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Researchers look for more participants in PBB impact studies

United Soybean Board

Studies looking into the long-term impacts of chemical contamination in Michigan are seeking more participants.

An estimated nine million Michigan residents consumed PBB, a fire retardant chemical after the Velsicol Chemical Corporation accidentally shipped the chemical instead of nutritional supplement in 1973.

Michelle Marcus is with Emory University, which is conducting research into the long-term health impacts from the exposure. She said researchers are working on two studies

“One of them is trying to understand what are the factors that are related to how quickly people eliminate PBB from their bodies.”

Marcus said of 850 people researchers recently tested, about 60 percent still had elevated levels of PBB.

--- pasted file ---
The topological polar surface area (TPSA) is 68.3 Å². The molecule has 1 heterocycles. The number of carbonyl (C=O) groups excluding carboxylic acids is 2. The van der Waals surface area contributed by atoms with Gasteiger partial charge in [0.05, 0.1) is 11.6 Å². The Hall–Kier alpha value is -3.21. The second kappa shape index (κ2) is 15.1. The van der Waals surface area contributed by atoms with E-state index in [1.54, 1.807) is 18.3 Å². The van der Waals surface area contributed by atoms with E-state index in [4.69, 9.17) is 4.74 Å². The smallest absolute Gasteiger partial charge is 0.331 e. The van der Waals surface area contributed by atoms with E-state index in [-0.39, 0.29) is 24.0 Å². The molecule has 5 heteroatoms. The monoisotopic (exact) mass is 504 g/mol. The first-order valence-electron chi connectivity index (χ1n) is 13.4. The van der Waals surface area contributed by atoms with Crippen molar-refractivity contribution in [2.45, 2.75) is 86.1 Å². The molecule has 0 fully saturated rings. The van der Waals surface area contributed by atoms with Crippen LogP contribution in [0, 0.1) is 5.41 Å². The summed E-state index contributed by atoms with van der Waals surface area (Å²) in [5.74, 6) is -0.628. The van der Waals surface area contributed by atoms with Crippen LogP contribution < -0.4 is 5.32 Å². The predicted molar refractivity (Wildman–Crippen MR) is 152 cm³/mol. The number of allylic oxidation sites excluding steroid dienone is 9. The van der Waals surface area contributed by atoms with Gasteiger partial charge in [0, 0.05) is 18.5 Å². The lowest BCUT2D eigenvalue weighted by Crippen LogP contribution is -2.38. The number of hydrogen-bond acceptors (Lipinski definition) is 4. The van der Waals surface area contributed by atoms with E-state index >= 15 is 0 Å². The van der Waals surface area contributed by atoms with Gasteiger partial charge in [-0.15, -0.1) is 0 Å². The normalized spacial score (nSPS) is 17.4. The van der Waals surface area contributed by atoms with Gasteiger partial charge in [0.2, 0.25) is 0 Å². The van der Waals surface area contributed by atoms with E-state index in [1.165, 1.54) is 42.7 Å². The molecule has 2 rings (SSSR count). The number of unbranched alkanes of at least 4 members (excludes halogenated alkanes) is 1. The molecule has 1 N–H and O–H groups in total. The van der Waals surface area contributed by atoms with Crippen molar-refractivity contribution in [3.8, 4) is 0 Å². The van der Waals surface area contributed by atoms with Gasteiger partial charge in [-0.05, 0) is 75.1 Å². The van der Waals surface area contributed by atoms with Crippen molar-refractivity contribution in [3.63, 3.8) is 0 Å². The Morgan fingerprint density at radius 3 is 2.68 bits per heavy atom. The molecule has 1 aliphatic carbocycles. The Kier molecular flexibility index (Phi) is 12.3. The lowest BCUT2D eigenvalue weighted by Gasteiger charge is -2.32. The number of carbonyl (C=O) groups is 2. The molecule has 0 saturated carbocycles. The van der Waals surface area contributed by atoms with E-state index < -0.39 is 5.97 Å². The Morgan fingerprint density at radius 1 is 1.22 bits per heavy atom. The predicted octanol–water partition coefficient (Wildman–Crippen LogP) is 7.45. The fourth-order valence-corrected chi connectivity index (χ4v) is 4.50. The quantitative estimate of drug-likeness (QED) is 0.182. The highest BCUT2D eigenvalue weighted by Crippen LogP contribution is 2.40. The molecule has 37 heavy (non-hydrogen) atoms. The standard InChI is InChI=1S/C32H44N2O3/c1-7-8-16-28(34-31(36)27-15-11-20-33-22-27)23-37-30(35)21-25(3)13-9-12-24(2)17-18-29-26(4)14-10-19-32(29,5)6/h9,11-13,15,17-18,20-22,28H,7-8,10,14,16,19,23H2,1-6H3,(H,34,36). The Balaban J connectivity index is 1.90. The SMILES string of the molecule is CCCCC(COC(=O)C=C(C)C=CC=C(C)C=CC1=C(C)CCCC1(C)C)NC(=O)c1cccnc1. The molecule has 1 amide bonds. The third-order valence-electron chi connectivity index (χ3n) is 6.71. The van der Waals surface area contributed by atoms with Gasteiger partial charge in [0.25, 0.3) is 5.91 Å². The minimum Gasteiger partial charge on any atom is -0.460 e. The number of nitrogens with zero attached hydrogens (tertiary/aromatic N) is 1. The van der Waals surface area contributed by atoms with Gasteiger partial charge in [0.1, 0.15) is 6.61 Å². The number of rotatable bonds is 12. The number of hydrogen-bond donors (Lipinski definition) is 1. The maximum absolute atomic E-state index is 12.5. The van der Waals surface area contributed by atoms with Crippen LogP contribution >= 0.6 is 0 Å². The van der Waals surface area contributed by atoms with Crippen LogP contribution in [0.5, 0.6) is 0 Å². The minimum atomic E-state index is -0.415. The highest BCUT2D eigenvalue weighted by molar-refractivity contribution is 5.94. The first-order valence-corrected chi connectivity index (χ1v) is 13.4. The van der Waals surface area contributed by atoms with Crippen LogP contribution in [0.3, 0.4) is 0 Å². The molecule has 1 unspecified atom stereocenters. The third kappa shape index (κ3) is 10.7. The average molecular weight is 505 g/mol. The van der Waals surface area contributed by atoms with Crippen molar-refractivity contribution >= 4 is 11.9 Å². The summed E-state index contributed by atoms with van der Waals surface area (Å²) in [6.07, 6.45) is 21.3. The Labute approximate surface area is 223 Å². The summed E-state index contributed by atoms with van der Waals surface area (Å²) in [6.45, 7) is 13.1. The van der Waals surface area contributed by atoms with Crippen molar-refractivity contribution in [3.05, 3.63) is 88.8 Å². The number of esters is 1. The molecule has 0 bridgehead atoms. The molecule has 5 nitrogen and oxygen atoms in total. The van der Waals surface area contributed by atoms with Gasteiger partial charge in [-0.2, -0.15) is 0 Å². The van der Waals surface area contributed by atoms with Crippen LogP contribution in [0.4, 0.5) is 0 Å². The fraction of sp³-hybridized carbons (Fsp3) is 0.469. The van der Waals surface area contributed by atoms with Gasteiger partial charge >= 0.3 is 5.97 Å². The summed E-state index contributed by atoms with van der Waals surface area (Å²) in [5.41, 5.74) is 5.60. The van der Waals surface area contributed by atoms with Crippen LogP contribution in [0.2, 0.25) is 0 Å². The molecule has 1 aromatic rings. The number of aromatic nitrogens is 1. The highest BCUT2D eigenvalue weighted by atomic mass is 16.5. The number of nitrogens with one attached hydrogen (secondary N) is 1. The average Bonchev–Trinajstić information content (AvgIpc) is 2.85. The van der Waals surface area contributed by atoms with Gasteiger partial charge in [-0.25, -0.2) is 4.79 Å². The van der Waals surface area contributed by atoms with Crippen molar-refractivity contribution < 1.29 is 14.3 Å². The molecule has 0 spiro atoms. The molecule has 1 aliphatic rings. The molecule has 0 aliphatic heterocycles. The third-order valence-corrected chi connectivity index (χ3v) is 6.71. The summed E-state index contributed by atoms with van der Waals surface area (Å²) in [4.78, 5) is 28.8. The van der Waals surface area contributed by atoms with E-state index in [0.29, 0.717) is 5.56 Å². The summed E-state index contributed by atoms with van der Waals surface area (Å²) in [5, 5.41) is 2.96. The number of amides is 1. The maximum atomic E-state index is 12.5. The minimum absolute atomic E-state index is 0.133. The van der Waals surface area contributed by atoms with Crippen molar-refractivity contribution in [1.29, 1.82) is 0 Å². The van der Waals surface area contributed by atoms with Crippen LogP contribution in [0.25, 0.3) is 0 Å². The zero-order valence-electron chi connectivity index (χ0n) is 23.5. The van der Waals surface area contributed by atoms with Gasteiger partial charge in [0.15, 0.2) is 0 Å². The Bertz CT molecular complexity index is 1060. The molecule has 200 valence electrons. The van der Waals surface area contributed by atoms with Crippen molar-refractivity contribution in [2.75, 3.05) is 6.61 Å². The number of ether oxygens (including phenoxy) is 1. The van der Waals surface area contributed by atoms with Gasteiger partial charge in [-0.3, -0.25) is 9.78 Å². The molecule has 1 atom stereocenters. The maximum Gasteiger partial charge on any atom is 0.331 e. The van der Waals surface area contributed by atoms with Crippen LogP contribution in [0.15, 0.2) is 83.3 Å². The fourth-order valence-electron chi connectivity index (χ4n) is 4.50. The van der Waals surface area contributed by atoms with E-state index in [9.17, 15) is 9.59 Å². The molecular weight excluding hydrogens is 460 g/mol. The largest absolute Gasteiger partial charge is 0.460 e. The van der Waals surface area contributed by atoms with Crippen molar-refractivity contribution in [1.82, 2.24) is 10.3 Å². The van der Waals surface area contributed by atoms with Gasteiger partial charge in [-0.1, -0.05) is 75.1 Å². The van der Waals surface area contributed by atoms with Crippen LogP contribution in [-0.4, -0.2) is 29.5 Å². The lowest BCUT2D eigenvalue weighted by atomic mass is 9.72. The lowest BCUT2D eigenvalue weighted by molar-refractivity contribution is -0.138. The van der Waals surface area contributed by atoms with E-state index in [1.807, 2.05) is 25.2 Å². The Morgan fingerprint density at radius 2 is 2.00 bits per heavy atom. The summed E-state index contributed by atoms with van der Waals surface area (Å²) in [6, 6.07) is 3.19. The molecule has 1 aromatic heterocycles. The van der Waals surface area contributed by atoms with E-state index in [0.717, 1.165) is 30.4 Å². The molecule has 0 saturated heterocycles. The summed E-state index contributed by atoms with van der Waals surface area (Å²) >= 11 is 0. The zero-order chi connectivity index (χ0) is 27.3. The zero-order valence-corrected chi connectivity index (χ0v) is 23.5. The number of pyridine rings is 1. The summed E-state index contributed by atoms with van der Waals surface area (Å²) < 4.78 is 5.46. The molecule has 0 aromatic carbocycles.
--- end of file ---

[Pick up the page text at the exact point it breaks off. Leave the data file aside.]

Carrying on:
Marcus said the other study will look at how PBB is transferred. She said early research has shown that women exposed while pregnant have passed on health impacts to their children.

“But people have told us that in some of their families they are seeing the same kind of health problems, reproductive problems, and thyroid problems, but it was the father who was exposed.”

Marcus said it’s not clear if it’s possible for the father to pass on PBB health impacts to his children.

“We’re trying to determine whether that’s possible through a biological mechanism called epigenetics.”

Marcus said they are looking for roughly 25 families where the only person exposed was the father to help them with the research.

If you’re interested in participating in either study you can email the research team at or call 1-888-892-0074.